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Badgers will sometimes help themselves to certain types of grain. Most commonly, they will help themselves to ripening wheat, oats and barley (as well as maize). However, this is not generally a problem which occurs throughout the year, as badgers will not generally try to live off cereals.

Cereals, particularly wheat, may be eaten, especially if other foods are in short supply. Evidence of badgers having eaten cereals can sometimes been seen in their droppings which may contain seed husks and so on.

One problem is that badgers will sometimes trample small areas of crops when playing or fighting, but, again, this is not usually a year-round problem. On occasion, the small areas do expand into slightly larger areas of damage, if this allows other animals and birds into the crops. Once maize stalks have been brought down, the crop may be more accessible to deer and rodents who may worsen the damage; and wild pigeons may find eat easier to cause crop damage then previously. All this being said, badger damage may be annoying for crop production, but it is exceptionally rare for it to be cause of any significant economic loss.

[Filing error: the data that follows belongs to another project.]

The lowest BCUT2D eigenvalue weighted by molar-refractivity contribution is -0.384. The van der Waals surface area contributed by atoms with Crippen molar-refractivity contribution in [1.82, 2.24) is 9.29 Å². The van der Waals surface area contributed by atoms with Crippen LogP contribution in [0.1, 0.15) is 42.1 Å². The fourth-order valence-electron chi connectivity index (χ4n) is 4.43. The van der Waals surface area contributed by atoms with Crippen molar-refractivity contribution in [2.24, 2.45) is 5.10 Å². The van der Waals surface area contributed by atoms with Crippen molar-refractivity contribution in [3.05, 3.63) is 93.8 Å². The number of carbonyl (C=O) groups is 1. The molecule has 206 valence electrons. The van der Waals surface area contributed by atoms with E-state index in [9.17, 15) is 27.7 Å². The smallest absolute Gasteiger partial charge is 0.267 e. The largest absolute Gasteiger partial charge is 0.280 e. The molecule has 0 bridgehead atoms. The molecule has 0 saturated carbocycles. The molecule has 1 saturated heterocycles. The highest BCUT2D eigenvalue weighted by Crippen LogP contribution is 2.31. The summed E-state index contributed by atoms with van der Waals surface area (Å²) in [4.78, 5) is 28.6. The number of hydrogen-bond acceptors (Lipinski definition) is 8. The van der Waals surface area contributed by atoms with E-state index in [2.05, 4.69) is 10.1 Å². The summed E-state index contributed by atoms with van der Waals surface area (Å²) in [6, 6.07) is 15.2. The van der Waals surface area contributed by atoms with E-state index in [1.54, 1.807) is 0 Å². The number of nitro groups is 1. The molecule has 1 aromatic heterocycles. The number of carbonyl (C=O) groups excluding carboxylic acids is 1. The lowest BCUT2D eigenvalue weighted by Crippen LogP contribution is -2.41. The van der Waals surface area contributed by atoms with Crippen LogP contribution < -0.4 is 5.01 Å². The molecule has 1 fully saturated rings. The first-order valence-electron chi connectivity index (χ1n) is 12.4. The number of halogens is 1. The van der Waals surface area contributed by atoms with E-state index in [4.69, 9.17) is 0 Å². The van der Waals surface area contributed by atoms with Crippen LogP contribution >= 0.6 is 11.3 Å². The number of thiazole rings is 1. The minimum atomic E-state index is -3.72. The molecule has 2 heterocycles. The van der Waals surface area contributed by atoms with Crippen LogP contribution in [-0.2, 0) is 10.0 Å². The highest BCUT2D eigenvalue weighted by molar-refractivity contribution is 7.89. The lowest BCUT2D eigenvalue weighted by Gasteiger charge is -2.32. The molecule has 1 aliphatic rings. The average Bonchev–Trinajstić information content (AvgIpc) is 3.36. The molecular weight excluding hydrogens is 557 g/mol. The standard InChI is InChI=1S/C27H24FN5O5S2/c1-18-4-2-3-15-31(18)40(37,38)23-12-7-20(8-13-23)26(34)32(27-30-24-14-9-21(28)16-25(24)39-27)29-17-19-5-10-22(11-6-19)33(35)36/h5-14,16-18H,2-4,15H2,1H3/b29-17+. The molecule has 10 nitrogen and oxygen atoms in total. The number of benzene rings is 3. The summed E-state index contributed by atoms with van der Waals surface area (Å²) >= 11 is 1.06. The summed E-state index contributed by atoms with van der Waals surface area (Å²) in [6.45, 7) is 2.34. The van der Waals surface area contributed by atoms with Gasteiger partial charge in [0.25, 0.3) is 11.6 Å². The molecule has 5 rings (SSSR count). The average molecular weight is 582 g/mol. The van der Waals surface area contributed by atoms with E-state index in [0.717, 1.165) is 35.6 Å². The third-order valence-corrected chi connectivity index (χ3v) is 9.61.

The solution is to erect suitable Fencing to keep badgers out.

A major problem for badgers is the planting of oil-seed rape (the very-bright yellow crop seen in the huge fields of East Anglia, Lincolnshire, Yorkshire and other areas). The roots of the oil-seed rape crop give off a gas which poisons or deters earthworms, As earthworms provide the main part of the badgers diet, this crop can have a detrimental effect on the feeding patterns of badgers and their long-term survival.

It can also help to displace badgers into different food gathering areas - sometimes meaning that badgers will suddenly begin to forage for worms in household gardens and on lawns, and on golf courses and in public parks, rather than in their traditional fields and meadows.